We don’t really know that there were three of them. The Christmas carol refers to “Three Kings of Orient” (although they weren’t kings, either); other lore bases it on the number of precious gifts they brought; the British comedians, Peter Cook and Dudley Moore referred to “Three blokes, calling themselves ‘Maggie’,”( From their sketch, “The Gospel Truth”, which has some funny lines – like that one, and the notion that it’s an interview between Arthur Shepherd and Matthew, a reporter from the Bethlehem Star – but on the whole, not something I would endorse.)
But there could have been any number of Wise Men who came to worship the newborn King that day in Bethlehem.
There is a very important message that I take from the account of the Wise Men coming to worship the Baby Jesus, namely, that Jesus came not just for people of any particular religion, but for everyone, everywhere. I see it in the way that God notified these Wise Men.
They are advisors to kings, and have been trained-up to study and interpret signs in the heavens. I imagine that they came from separate countries (the Bible simply tells us they came from “east of Jerusalem”, which doesn’t really narrow it down). Each had seen that giant, bright star that had never appeared before, and like Richard Dreyfuss, playing with his mashed potatoes in Close Encounters of the Third Kind, they looked at the star and said to themselves, “This means something”. Perhaps they consulted holy books and learned about the prophecy that the star would herald the birth of the King of the Jews; perhaps they already knew what it meant: whatever the case, the star told them something BIG was going down, and they wanted to be there to see it.
In my overly-dramatic imagination, I see them saddling up and riding from all over, converging on the road to Jerusalem – maybe just outside the city. They meet up and learn that they all had seen the star and read that same message in it. That confirmation would have made them so convinced of what they were about to witness, that they wouldn’t have been fazed by the fact that no one in Jerusalem knew what they were talking about when they asked where “the King” was born. They might have been puzzled by the fact that King Herod wanted them to tell him in secret where the Baby was, and that their Jerusalem counterparts – the scholars Herod asked – didn’t catch on and get excited that the long-awaited Messiah had finally arrived.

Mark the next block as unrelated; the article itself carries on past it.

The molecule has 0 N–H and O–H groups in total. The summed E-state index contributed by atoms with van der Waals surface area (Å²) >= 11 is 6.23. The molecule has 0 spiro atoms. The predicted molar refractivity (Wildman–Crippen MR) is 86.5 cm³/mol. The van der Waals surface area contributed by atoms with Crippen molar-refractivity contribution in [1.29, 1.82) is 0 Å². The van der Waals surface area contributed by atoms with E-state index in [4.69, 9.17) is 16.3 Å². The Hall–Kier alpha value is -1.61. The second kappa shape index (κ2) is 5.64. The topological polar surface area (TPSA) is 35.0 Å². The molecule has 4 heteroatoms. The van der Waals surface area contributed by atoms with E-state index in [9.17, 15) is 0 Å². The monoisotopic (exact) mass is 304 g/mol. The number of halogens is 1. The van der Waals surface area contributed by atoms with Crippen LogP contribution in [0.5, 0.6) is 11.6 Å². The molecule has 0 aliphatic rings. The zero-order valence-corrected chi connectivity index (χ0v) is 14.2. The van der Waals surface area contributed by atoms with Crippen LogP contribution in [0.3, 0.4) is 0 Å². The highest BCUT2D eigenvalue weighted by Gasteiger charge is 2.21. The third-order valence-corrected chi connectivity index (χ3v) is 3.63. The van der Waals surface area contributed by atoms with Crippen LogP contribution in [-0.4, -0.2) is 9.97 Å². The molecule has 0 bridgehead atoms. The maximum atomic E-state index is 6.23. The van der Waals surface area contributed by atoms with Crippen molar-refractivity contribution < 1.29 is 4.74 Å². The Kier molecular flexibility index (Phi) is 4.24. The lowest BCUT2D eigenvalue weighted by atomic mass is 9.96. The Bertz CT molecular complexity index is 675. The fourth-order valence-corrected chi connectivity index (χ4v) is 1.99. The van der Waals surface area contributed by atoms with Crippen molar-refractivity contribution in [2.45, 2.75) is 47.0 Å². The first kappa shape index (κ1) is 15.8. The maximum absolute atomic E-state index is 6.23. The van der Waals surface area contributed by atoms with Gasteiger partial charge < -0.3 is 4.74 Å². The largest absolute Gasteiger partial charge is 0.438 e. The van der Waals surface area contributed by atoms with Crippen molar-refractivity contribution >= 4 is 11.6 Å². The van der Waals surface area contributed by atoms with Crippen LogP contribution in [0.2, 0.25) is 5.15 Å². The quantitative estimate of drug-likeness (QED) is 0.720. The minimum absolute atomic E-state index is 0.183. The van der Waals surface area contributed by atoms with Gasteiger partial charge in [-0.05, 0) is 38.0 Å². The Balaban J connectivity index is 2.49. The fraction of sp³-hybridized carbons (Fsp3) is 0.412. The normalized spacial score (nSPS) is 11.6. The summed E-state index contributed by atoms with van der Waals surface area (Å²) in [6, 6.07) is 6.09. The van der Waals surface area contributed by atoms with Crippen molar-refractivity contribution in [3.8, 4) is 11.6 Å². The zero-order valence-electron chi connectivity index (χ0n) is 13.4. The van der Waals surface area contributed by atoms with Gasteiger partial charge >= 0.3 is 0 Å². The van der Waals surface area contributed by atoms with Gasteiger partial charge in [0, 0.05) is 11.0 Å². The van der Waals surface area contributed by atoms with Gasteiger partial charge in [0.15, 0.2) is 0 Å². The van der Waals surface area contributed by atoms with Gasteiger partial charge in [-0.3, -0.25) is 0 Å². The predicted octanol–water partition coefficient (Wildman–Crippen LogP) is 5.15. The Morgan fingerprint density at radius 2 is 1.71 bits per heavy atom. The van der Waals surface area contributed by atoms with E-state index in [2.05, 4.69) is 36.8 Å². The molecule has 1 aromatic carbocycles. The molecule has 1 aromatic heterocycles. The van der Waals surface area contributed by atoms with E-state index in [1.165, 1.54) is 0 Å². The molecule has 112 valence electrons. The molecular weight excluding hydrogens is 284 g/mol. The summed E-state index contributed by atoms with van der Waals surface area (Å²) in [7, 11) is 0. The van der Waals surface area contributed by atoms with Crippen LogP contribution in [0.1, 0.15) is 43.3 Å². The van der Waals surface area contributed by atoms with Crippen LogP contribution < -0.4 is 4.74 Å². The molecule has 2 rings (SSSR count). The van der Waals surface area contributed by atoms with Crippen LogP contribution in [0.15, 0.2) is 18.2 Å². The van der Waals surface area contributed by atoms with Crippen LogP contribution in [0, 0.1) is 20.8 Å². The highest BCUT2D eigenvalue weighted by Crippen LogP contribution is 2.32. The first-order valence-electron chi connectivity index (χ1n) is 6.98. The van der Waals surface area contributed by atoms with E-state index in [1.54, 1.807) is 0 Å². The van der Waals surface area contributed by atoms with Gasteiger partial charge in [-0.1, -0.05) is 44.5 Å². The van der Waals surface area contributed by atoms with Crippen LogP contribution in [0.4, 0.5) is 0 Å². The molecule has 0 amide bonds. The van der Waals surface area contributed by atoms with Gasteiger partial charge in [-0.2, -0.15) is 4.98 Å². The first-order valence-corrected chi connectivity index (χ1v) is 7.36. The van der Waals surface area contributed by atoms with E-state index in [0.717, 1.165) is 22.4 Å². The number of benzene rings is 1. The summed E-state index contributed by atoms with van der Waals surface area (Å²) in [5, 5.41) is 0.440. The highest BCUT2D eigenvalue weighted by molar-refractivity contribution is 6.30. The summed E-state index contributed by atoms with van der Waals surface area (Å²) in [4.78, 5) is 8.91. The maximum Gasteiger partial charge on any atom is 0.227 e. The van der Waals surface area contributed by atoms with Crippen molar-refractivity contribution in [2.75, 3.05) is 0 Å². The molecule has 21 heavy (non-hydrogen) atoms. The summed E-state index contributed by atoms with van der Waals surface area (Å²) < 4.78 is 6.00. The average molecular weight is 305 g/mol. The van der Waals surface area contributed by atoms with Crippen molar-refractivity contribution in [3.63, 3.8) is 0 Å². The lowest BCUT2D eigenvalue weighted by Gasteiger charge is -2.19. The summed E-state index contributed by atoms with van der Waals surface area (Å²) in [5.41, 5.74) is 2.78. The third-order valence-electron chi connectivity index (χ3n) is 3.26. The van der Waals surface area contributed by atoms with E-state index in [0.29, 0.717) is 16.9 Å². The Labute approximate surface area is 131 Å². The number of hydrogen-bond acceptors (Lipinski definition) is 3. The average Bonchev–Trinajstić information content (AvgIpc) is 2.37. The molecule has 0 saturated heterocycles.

No matter: The Magicould still see the star and it led them to that tumble-down stable outside an over-crowded inn.
Now, if you’ve ever had a Holy Ghost experience, you’ll have an idea what happened next. Scripture tells us that the Wise Men fell (Matthew 2:11). They didn’t bow; they didn’t kneel: they fell. They had come into the presence of Jesus, and when that happens to someone, it’s impossible to remain upright.
They presented their gifts, worshipped the Baby, and then retired for the night. It’s then, Matthew tells us, that they were warned by the Holy Spirit not to report back to Herod, but to take another way out of town.
The star is never mentioned again.
That’s significant. These wise men made their living by observing and interpreting signs in the heavens. The children of Israel were expressly forbidden to engage in “sorcery or divination” (Leviticus 19:26), but here, God announced the birth of the Messiah using those same forbidden means. Evidently, this message was for those not counted as “God’s People”.